LD: How did you develop the UPA?
HM: John and Abe had worked together at McCune Sound, and Abe had started to do some major producing for Broadway shows. In 1980, Abe came to John and said, “Build me something I can use for Broadway shows.” John suggested that Abe just use the Ultra Monitor, which had just been designed for Jefferson Starship, but it didn't look like a theatre product, and people thought he was joking.
JM: So we repackaged it in our patented trapezoidal box, creating the first array-able loudspeakers, and suddenly, the theatre people could relate to it.
HM: Thanks to Abe, who soon after the creation of the UPA specified it for all his projects, the UPA has become almost ubiquitous on Broadway and in West End theatre productions for over 20 years. Autograph Sound's Andrew Bruce played a critical role in establishing the UPA on the West End.
LD: How did you first get involved with theatre?
HM: Professionally, it was all through Abe Jacob. Without him, we would have never been able to do it. From a personal perspective, Broadway theatre has always been of great interest to me, as has local repertory theatre.
JM: I've basically been involved in theatre since I was a kid. I started acting when I was seven, and it has always been part of my life in a variety of ways. In fact, my early involvement in theatre led to my interest in radio, which then evolved into my passion for sound and the technology behind it.
LD: Is there something inherently unique about creating products for theatre?
JM: In dealing with sound for theatre, the big issues are size, power, portability, and rigging. Theatre is hard because sound systems have to be small. You're fighting for space with lights, flies — all sorts of things. When we came out with the UPA, it was so small that it totally changed the way that people design sound systems for the theatre. At the time, adding processors into the mix just wasn't done…Meyer Sound loudspeakers were the only loudspeakers that had the added benefit of coming with a processor at the time.
LD: How and why do you take the time to know customers personally?
HM: We value the long-term relationships that we have with them, and it's reciprocal. They have really helped us along the way to do what we do. Our ultimate goal is to meet the needs of our customers and to provide the best experience possible to them and to audiences. Our customers tend to come to John with a specific challenge, and they inspire him to find the best solution.
JM: Really, one of the first examples of this was how we worked with Abe Jacob to create the UPA…but it's just one of many examples of being close to customers, as it is with Major Tom's Lars Brogaard, Broadway sound designer Tony Meola, Cirque du Soleil, and many others. Our goal is both to serve them but also to get their input to ensure that our products are truly useful.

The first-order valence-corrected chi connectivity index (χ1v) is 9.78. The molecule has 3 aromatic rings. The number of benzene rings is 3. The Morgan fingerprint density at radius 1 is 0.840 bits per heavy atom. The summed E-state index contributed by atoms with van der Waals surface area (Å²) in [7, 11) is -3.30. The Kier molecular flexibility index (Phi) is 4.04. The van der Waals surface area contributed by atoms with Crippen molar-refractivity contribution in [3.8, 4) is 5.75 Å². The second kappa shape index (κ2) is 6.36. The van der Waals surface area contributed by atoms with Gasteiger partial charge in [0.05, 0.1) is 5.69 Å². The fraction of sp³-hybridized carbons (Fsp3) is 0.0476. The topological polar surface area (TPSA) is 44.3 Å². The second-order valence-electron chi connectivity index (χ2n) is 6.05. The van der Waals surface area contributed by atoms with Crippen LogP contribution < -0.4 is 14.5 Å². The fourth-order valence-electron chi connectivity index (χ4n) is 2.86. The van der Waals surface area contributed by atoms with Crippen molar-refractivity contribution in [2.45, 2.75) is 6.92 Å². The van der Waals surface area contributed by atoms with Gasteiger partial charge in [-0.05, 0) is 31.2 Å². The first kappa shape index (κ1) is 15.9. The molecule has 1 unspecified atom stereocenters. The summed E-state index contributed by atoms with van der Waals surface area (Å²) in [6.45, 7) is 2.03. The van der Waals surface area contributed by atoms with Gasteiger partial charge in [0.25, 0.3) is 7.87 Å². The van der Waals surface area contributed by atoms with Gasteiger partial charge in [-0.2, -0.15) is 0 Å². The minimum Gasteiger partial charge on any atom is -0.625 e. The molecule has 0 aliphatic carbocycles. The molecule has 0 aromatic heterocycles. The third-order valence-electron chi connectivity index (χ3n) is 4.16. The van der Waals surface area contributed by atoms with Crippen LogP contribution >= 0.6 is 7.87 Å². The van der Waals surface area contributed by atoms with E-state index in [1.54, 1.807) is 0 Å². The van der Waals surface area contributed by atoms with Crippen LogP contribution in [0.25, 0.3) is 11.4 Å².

LD: Has Meyer considered outsourcing manufacturing?
HM: No, we know that a lot of companies do this, but it doesn't make sense for us given the types of products we build and our overall company philosophy. By manufacturing at our headquarters, we're both able to guarantee the highest level of quality for each box and ensure that each is consistent from one to another and over time. Also, we believe strongly in supporting our local economy and community…Berkeley is our home, and keeping jobs here, particularly the manufacturing jobs, has been very important for the local economy. While some might think it's more cost effective to manufacture overseas, in the end, it's actually more efficient for us to oversee production here because quality control and consistency from product-to-product is part of what people buy when they buy a Meyer Sound loudspeaker.
LD: When you're not working, what do you like to do?
HM: Spending time with our grandchildren, Milo and Elodie, for whom two of the company's most popular products are named, is my favorite thing to do when I'm not working. I'm also closely involved with local and national arts organizations like Berkeley Repertory Theatre and Mark Morris Dance Group.
JM: Spending time with the grandchildren is at the top of my list too, but I'm also really interested in astronomy, painting, model trains, and photography, to name a few.
LD: What's the next big thing for you?
JM: We're currently developing a new product using digital technology that has the potential to completely change the way sound designers work. It's still under wraps at this stage, but the idea is not to simply mirror analog technology with digital, but to use the unique nature of the medium to do things that haven't been done before.
Jim van Bergen is a sound designer and mixer working at PRG Audio in New York.